Don’t get your hopes up. Look, if we were unable to prevent the proliferation of gun purchases after the shooting of President Reagan, odds are we won’t now. If Columbine, Aurora, Sandy Hook and the scores of other locations where mass shootings have taken place can’t result in significant gun legislation, these recent shootings won’t either.
Now to really put a damper on your question. Let’s just say a major gun law is passed and signed into law, one that makes buying a gun significantly harder and limits the types of guns and ammunition a person can buy. Do you really believe the Supreme Court in its current make up will uphold such a law?
Fortunately, we won’t feel such disappointment because the NRA has too many politicians in their back pocket and not all of them are Republicans.
Consequently, all we will get is something President Biden signs that is simply symbolic but has no teeth to it.
How do you feel about the reopening of schools now that most states have begun doing so? Are we putting our children at risk all because parents are tired of having their children at home? You were a teacher, surely you have an opinion.
As said in the film Airplane, please do not call me surely. That said, here are my thoughts on your questions in order of importance.
I do not like the idea of schools opening back up because since they have in my community, the amount of traffic on the streets has increased dramatically when I leave home for a bike ride. It didn’t take any time for me to go from sailing through one green light after another on empty streets to being stopped at one red light after another and I do not appreciate it. At least have the decency to start the school day around noon when I am finished with my ride and when most kids are awake.
Yes, we are putting kids at risk. However, before COVID-19, our kids were at risk of being shot by mass shooters, bullied, jumped into gangs, and placed into educational groups based on meaningless academic test scores that do nothing but drive our canned approach to teaching. Kids will survive, for the most part. However, teachers may not.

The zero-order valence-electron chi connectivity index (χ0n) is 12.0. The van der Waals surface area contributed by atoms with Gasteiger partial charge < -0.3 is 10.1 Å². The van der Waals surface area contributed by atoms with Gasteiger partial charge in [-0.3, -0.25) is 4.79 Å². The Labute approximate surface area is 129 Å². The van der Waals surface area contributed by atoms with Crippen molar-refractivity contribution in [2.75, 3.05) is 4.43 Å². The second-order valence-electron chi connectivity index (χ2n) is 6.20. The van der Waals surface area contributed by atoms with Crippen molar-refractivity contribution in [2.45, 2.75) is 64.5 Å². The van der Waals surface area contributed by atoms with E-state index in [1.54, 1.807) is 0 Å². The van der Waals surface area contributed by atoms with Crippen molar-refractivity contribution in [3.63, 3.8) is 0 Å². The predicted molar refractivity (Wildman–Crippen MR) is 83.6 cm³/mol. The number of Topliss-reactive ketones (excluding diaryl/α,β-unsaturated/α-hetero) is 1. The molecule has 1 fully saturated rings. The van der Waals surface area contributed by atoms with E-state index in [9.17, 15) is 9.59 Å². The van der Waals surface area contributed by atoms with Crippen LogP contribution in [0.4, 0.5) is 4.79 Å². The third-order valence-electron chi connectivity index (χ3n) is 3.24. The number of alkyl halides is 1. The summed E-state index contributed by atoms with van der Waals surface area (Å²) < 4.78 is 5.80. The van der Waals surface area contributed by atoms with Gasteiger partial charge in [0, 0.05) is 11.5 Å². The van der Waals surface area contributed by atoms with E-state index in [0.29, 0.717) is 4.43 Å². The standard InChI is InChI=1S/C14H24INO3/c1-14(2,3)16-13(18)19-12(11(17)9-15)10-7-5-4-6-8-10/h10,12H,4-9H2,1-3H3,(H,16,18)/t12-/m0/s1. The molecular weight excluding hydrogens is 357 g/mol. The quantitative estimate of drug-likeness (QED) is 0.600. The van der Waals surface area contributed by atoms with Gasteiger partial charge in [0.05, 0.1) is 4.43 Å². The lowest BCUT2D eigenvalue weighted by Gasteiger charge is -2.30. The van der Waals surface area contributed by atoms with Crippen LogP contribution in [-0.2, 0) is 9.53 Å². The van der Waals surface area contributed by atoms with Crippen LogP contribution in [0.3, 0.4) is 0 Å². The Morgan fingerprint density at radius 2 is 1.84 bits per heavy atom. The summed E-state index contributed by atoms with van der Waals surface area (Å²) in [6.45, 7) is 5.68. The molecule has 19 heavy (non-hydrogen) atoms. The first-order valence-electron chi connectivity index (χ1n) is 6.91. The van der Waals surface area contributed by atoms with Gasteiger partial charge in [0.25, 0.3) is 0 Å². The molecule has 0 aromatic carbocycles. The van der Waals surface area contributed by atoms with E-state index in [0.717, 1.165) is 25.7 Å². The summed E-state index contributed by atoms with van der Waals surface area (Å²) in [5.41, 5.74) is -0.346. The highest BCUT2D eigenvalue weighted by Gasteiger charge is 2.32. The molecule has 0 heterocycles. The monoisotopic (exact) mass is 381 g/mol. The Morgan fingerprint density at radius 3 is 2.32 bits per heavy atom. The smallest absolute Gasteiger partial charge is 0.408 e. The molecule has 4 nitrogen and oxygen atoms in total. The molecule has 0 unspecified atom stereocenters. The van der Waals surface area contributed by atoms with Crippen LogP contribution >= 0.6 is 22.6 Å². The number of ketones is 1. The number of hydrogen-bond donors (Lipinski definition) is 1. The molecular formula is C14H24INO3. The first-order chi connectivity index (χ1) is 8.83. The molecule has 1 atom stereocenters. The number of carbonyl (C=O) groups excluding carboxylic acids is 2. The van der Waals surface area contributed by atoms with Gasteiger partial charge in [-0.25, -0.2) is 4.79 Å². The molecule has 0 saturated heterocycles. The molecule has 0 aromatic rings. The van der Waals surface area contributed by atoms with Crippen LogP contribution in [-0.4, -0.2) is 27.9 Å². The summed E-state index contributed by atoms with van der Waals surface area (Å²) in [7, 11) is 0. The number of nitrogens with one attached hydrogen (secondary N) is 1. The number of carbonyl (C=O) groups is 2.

One year, my principal informed me I was going to have a student teacher work under me. As it turned out, the guy was an incredible teacher and in little time was able to run a class on his own. As a result, my workday was teaching three periods followed by my prep time, lunch, and then three periods of my student teacher teaching class. It doesn’t take time for a teacher to get used to a schedule like that and when the year ended and summer followed, I was the most relaxed teacher on the planet.
Unfortunately, the following year, I agreed to teach an extra period which meant I did not have any prep time. I also did not have an incredible student teacher for half the day. Instead, I had what was the longest year of my teaching life.
Once the dust settles and schools fully open back up, mark my words, there will be teachers screaming for their mommies in no time. They will be brought to their knees by all the other nonsense that teachers put up with in a social setting like a packed classroom. There will not be enough sick days for teachers to burn through and even if there are, good luck finding anyone desperate enough to sub in what will essentially be a zoo.